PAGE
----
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The Classic Era of American Comics by Nicky Wright

01/03/2011. Contributed by Neale Monks

Buy The Classic Era of American Comics in the USA - or Buy The Classic Era of American Comics in the UK

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pub: Prion. 230 page large softcover. Price GBP 16.99 (UK). ISBN: 978-1-85375-694-8.

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In 'The Classic Era Of American Comics', Nicky Wright examines the history of comicbooks from their origins in the early 1930s through to the establishment of the Comics Code Authority in 1954. Within that time period, Wright looks at all the major genres including the humorous titles, the super-hero comics, true crime comics and, of course, the notorious horror comics that more than anything else provoked the US government into forcing the comicbook publishers to self-censor their content under the Comic Code.

The book is divided into eleven chapters, each tackling a particular aspect of the comicbook story. The first focuses on the so-called 'funnies', the light-hearted comics largely spun out of popular strips featured in the newspapers. Many of these are long since forgotten, but some, like 'Little Orphan Annie' and 'The Katzenjammer Kids' are still fondly remembered today. Also discussed in this chapter are the early crime and super-hero titles including 'Dick Tracy', 'Batman' and 'Superman', three titles that would go on to spawn countless imitators.

The super-hero craze of the 30s and 40s is the subject of the second and third chapters and Wright unearths not just the obvious characters and their creators, but many of the more obscure ones, too. It's worth making the point here that Wright doesn't really delve into the fictional histories much - don't come to 'The Classic Era Of American Comics' expecting to learn about Superman's backstory or the life and loves of Bruce Wayne but instead concentrates on the people who created the comicbooks. Mostly the artists had working class roots and more than a few came from immigrant, particularly Jewish backgrounds, as well. Often the publishers had different goals to the creative talent and that's an issue Wright alludes to again and again. It's very easy to look back at the comics' Golden Age as some sort of golden age, but the reality was very different.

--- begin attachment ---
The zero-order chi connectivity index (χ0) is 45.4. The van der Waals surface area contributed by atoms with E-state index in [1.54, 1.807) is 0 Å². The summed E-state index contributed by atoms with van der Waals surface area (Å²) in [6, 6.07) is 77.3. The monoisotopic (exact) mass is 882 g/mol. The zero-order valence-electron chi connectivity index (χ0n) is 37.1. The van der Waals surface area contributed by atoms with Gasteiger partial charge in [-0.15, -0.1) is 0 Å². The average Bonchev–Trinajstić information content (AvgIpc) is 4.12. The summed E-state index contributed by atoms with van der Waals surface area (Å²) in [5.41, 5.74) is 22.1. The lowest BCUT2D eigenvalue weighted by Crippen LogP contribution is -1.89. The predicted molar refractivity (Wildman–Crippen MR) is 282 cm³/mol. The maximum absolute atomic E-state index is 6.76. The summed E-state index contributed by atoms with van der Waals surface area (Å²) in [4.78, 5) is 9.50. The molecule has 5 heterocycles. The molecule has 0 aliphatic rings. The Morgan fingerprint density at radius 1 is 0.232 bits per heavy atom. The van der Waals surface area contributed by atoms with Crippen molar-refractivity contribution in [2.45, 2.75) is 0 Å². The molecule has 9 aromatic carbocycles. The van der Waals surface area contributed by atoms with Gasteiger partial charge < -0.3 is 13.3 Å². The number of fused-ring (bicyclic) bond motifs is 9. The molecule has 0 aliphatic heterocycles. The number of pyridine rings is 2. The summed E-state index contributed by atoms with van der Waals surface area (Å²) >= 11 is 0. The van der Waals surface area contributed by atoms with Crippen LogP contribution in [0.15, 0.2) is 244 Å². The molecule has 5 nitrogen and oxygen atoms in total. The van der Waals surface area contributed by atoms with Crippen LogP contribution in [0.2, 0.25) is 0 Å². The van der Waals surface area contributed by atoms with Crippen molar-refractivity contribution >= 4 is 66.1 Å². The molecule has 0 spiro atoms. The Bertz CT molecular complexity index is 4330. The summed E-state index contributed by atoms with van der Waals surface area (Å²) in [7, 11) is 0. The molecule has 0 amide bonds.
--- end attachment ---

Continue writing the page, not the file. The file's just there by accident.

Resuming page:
The fourth and fifth chapters are particularly interesting, covering wartime comics and the female comicbook titles respectively. During the Second World War, many of the comicbooks felt obliged to tap into contemporary events, with the likes of Superman and Sub-Mariner being involved in anti-German or anti-Japanese activities. By modern standards, these stories often look pretty clunky but though they may be propaganda in all but name, there's no question that they were avidly read by servicemen abroad and did much to boost morale at home. Comics with female lead characters really only became common by the mid-40s, perhaps most famous of all being Wonder Woman, first published in 1941. Her creator was, surprisingly as Wright points out, a psychologist named William Moulton Marston. One of the fascinating aspects of the early Wonder Woman stories are the frequent and not-so-subtle bondage scenes apparently playing up to Marston's own kinks. Perhaps inevitably, some degree of eroticism was typical of the comicbooks with female lead characters and that, as much as anything else, helped to ensure their popularity.

Later chapters look at the comics about anthropomorphic animals, the Wild West, horror and crime respectively, before settling into a review of the more realistic, often rather gritty comics of the 50s in chapter nine. But it's chapters ten and eleven where Wright take the story to its crescendo, with a detailed look at the gruesome horror and crime comics that became so strongly associated with juvenile delinquency. It was these comicbooks that many at the time thought had crossed the line, their sheer bloodiness and disregard for authority prompting, it was argued, many of the social ills of age. Such were the pressures that caused the Comics Code Authority to come into being and soon afterwards, a dramatic contraction in the size of the comicbook industry and the diversity of material being published.

As a simple compendium of comicbook art 'The Classic Era Of American Comics' works remarkably well, though for the most part individual panels from comicbooks are reproduced rather than strips or pages. That's a bit of a shame because so much of the quality of a good comicbook doesn't come from the static art in a single panel but in the fluidity and pacing of the story as it passes from one panel to the next. But that nitpick aside, the full-colour reproduction throughout the book is mostly excellent, making this book a pleasure to browse through as well as to read.

Rounding out the book is a thorough bibliography and a full index of characters, comicbooks, writers, artists and publishers. In short, for the price this large-format coffee table quality book is a steal and highly recommended to all fans of American comics.

Neale Monks

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